Soon, Fin's mother has her visiting Dr. Calaban. Fin meets Thayer, who is also being treated by Dr. Calaban, but for ADD. Fin discovers there's a name for what she's feeling: OCD, Obsessive Compulsive Disorder. She wonders if it's hereditary as her mother rewashes the jeep Fin's just finished washing. With the help of Thayer and Dr. Calaban, Fin rediscovers her love of something she'd lost along the way, something that will help calm the need for total constant order.

TOTAL CONSTANT ORDER is a riveting first novel by debut author Crissa-Jean Chappell. I was sad to end the book because I wanted to spend more time with the characters. I kept trying to slow down as I read, to linger and enjoy, but it was impossible. Each chapter drove me forward to the next and the next until the final page. The characters were fresh and real. I know you'll enjoy them as much as I did!

Reviewed by: Cana Rensberger
5 of 5 people found the following review helpful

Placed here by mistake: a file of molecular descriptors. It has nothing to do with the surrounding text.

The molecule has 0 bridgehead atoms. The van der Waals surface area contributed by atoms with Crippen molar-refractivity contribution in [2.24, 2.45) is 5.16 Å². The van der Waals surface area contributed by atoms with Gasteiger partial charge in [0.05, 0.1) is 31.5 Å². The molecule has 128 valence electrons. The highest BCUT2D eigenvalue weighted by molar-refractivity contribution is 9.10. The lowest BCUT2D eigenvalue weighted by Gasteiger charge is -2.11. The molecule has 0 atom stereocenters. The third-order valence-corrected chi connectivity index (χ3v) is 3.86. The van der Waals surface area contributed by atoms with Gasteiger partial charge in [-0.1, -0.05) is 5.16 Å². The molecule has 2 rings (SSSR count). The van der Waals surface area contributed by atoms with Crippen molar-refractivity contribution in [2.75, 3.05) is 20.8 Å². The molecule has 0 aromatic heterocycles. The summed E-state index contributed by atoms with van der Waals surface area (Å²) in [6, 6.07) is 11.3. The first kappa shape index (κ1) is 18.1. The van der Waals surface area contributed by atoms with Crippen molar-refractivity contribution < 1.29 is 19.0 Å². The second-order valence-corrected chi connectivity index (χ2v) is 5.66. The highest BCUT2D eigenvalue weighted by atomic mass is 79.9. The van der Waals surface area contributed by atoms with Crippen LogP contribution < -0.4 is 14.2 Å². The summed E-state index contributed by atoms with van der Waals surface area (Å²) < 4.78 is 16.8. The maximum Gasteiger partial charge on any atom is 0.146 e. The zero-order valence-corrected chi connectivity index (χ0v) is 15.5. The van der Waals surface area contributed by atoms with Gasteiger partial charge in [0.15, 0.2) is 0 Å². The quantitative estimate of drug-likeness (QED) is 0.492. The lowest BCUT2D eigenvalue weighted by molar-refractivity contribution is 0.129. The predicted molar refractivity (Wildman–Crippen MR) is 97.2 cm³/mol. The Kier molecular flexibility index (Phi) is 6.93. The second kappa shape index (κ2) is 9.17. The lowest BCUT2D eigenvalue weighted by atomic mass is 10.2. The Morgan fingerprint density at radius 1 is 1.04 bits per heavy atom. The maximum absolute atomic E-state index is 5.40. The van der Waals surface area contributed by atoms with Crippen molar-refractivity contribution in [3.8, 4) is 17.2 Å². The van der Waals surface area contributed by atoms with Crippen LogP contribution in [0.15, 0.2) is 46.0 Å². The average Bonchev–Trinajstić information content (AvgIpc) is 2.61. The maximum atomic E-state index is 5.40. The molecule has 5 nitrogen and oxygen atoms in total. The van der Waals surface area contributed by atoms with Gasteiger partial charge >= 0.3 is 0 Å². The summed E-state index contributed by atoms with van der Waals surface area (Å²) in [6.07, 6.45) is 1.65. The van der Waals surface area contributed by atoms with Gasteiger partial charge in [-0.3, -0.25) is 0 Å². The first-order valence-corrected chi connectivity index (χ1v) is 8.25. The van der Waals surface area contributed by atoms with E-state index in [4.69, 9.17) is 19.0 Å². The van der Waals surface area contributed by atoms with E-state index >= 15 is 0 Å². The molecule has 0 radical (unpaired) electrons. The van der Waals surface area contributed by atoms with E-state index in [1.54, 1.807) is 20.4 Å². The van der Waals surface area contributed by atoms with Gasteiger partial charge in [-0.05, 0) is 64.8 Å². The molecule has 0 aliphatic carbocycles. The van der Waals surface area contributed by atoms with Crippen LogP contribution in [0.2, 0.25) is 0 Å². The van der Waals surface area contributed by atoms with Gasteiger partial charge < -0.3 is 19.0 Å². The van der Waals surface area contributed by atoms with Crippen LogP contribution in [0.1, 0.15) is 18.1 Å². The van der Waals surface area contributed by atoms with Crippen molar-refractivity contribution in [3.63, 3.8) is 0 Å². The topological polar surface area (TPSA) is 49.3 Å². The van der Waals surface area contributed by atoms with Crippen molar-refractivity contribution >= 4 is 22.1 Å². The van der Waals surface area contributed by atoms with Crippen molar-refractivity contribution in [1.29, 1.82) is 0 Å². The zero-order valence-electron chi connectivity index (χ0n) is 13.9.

Excellent look into OCD Nov. 13 2007
By Bri - Published on Amazon.com
Format: Paperback
According to the Obsessive Compulsive Foundation, over 35 million Americans will suffer with an anxiety disorder or depressive illness each year. Also, "OCD strikes about 1 in 40 adults and about 1 in 100 school-aged children." Despite these statistics, only a few novels dare to approach the issue.

Crissa-Jean Chappell's debut novel, Total Consant Order, tackles this issue deftly, in the story of Fin, who develops depression and OCD after the demise of her parent's marriage. What enhances the novel is the author's personal connection to the issue. She herself experienced depression and was treated with Paxil. Chappell takes a slow and steady route with the novel, and builds the anxious inner world of Fin carefully. We're introduced to Thayer, an outsider, the only kindred spirit in Fin's world, and who might be the only one who can truly understand her.